Experienced Fort Wayne Attorney Defends Drug Crimes
Aggressive Indiana trial lawyer contests state and federal charges
Both Indiana law and federal law make it a crime to knowingly possess drugs classified as controlled dangerous substances. Charges of possession are notoriously difficult to defend, because courts often give prosecutors a pass on proving the defendant knew where the drugs were and accept the mere presence of the drugs as sufficient evidence for conviction. Additionally, prosecutors do not have to show evidence of intent to distribute, as long as police seized a sufficient quantity of drugs. At the Law Offices of Ryan E. Lackey, these are the kinds of issues we press. We aggressively challenge the prosecution and law enforcement to prove their case beyond a reasonable doubt or, if they cannot, to dismiss or reduce charges. We thoroughly investigate the circumstances of your arrest and use the available facts to fight for your best possible outcome.
Defenses available to drug crimes
Even if police have seized drugs in your possession, they may not have an open-and-shut case. The law requires proof that you “knowingly or intentionally” possessed a controlled substance, which means you had knowledge and control over that substance. Available defenses include:
- Lack of knowledge — The drugs were in your possession, but you didn’t know they were there. Someone borrowed your car, and left the drugs behind without telling you.
- Lack of constructive possession — You had knowledge of the drugs, but they were under someone else’s control. You share a residence with a drug dealer who leaves a cache of drugs under the sink in a common area of the residence. You know they are there, but have nothing to do with them.
- Illegal search and seizure — If the police discovered the drugs only after violating your constitutional rights by making an illegal traffic stop, stop and frisk, or search of your home or car, they cannot submit the drugs as evidence.
Most arrests for drug possession never go to trial. Usually, the defense attorney and the prosecutor resolve these cases through negotiation. Given the severity of the potential punishments, you need an experienced and determined criminal defense lawyer on your side.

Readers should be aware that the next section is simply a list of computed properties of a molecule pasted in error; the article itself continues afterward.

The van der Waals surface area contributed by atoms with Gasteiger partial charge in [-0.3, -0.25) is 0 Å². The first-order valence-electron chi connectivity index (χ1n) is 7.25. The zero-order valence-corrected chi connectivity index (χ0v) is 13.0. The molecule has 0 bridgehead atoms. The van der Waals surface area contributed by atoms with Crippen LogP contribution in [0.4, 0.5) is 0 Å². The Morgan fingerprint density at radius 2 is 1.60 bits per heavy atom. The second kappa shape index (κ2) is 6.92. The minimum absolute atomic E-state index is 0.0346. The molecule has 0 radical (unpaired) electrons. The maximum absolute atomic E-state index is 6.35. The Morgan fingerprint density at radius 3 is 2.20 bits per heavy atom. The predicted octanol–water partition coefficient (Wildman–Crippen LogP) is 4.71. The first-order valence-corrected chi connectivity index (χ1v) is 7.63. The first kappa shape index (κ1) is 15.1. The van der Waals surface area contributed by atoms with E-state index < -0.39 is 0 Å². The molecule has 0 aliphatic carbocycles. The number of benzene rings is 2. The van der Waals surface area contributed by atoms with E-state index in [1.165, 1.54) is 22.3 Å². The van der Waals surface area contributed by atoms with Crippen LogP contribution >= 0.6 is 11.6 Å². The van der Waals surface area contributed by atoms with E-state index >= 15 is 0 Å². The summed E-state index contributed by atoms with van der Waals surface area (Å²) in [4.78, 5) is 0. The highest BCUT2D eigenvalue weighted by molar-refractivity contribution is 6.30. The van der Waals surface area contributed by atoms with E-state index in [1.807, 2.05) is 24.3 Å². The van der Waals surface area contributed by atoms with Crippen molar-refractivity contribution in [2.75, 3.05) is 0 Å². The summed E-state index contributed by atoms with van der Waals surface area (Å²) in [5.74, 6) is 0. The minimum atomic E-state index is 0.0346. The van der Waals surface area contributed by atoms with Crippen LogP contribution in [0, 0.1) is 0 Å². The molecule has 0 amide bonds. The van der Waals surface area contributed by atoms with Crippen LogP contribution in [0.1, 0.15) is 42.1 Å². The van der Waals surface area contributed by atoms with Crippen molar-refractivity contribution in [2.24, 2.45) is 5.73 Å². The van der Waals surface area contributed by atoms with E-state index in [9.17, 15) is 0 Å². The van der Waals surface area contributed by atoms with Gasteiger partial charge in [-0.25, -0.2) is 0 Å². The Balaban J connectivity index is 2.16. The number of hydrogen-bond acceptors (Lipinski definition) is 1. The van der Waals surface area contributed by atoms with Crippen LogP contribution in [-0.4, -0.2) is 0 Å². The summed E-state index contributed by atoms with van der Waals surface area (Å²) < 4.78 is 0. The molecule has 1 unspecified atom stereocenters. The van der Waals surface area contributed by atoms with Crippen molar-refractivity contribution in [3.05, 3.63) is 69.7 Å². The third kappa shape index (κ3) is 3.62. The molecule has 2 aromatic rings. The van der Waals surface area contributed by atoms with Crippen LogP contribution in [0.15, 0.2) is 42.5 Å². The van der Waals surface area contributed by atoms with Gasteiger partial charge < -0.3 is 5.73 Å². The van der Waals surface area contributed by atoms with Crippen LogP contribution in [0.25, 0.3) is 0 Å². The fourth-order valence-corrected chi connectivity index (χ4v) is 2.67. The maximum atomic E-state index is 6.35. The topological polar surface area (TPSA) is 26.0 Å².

Schedules and penalties for Indiana drug possession crimes
Indiana divides controlled substances into five schedules, based on their potential for abuse and whether they have legitimate medical use:
- Schedule I — High potential for abuse and no accepted medical use. These include opiates, such as heroin, and LSD.
- Schedule II — High potential for abuse and dependence, but have an accepted medical use. These include cocaine, morphine and methadone.
- Schedule III — Have less potential for abuse and dependence than Schedule I or II and have an accepted medical use. These include anabolic steroids and testosterone.
- Schedule IV — Have a lower potential for abuse and dependence than Schedule III and have an acceptable medical use. These include diazepam.
- Schedule V — Have the lowest potential for abuse and a currently accepted medical use. These include medicines that have very small amounts of specified narcotic drugs such as cough preparations with less than 200 milligrams of codeine.
The federal government considers marijuana a Schedule I drug, but Indiana has its own set of regulations governing it.
Indiana has recently revised its felony crime classifications as follows:
- Level 1 — Minimum sentence of 20 years
- Level 2 — Minimum sentence of 10 years
- Level 3 — Minimum sentence of three years
- Level 4 — Minimum sentence of two years
- Level 5 — Minimum sentence of one year
- Level 6 — Minimum sentence of one-half year
The charging of a drug crime as a felony of a certain level depends on the schedule of the drug, the quantity of the drug, and whether the person in possession intended or attempted to sell the drug. Other circumstances, including the following, enhance the charge:
- Possession of a firearm
- Prior conviction for dealing
- Committing the offense in the presence of a child
- Selling drugs to a person under 18 and three years junior
- Committing the offense in a drug-free zone
- Committing the offense on a school bus; in, on or within 500 feet of school property while any person under 18 could reasonably be expected to be present; or in a public park while a person under 18 could reasonably be expected to be present
Indiana law also makes it a crime to possess drug paraphernalia.
Contact our Fort Wayne office for aggressive drug crime defense
Drug crime defense can be highly technical, so you need an experienced attorney who can confidently challenge police procedures. If you’ve been arrested on a drug charge in Indiana, the Law Offices of Ryan E. Lackey can help. Let us protect your rights and fight for positive results. Call today at 260-209-1666 or contact our Fort Wayne office online.